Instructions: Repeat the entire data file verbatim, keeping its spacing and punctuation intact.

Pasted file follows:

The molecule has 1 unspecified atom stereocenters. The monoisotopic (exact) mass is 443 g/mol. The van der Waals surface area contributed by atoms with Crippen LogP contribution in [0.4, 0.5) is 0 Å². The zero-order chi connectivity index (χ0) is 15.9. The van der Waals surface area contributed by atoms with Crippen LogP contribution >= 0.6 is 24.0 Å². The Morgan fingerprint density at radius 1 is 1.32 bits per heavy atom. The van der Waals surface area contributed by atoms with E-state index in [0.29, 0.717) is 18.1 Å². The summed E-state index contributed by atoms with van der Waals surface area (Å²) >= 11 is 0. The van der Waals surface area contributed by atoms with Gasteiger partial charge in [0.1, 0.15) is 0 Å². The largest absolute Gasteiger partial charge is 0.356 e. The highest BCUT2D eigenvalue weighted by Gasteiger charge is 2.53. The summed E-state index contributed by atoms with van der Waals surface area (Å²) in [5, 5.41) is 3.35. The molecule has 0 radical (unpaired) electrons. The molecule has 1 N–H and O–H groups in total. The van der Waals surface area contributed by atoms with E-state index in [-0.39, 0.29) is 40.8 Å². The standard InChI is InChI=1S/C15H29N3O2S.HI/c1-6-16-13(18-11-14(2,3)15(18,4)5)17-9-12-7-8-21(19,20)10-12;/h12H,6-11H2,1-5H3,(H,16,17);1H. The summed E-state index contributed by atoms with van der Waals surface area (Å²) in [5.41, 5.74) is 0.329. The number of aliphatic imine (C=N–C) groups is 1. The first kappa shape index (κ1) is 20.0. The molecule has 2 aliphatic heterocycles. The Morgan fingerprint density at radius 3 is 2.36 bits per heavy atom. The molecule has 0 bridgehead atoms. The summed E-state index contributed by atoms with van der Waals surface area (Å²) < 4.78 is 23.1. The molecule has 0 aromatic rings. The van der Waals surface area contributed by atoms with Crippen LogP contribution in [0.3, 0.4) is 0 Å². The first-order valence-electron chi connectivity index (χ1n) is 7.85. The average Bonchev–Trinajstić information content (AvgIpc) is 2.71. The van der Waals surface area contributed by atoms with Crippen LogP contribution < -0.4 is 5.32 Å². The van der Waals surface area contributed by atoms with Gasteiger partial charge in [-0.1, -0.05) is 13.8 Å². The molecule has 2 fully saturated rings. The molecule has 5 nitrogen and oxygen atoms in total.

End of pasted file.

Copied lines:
The molecule has 1 unspecified atom stereocenters. The monoisotopic (exact) mass is 443 g/mol. The van der Waals surface area contributed by atoms with Crippen LogP contribution in [0.4, 0.5) is 0 Å². The zero-order chi connectivity index (χ0) is 15.9. The van der Waals surface area contributed by atoms with Crippen LogP contribution >= 0.6 is 24.0 Å². The Morgan fingerprint density at radius 1 is 1.32 bits per heavy atom. The van der Waals surface area contributed by atoms with E-state index in [0.29, 0.717) is 18.1 Å². The summed E-state index contributed by atoms with van der Waals surface area (Å²) >= 11 is 0. The van der Waals surface area contributed by atoms with Gasteiger partial charge in [0.1, 0.15) is 0 Å². The largest absolute Gasteiger partial charge is 0.356 e. The highest BCUT2D eigenvalue weighted by Gasteiger charge is 2.53. The summed E-state index contributed by atoms with van der Waals surface area (Å²) in [5, 5.41) is 3.35. The molecule has 0 radical (unpaired) electrons. The molecule has 1 N–H and O–H groups in total. The van der Waals surface area contributed by atoms with E-state index in [-0.39, 0.29) is 40.8 Å². The standard InChI is InChI=1S/C15H29N3O2S.HI/c1-6-16-13(18-11-14(2,3)15(18,4)5)17-9-12-7-8-21(19,20)10-12;/h12H,6-11H2,1-5H3,(H,16,17);1H. The summed E-state index contributed by atoms with van der Waals surface area (Å²) in [5.41, 5.74) is 0.329. The number of aliphatic imine (C=N–C) groups is 1. The first kappa shape index (κ1) is 20.0. The molecule has 2 aliphatic heterocycles. The Morgan fingerprint density at radius 3 is 2.36 bits per heavy atom. The molecule has 0 bridgehead atoms. The summed E-state index contributed by atoms with van der Waals surface area (Å²) < 4.78 is 23.1. The molecule has 0 aromatic rings. The van der Waals surface area contributed by atoms with Crippen LogP contribution in [0.3, 0.4) is 0 Å². The first-order valence-electron chi connectivity index (χ1n) is 7.85. The average Bonchev–Trinajstić information content (AvgIpc) is 2.71. The van der Waals surface area contributed by atoms with Crippen LogP contribution < -0.4 is 5.32 Å². The van der Waals surface area contributed by atoms with Gasteiger partial charge in [-0.1, -0.05) is 13.8 Å². The molecule has 2 fully saturated rings. The molecule has 5 nitrogen and oxygen atoms in total.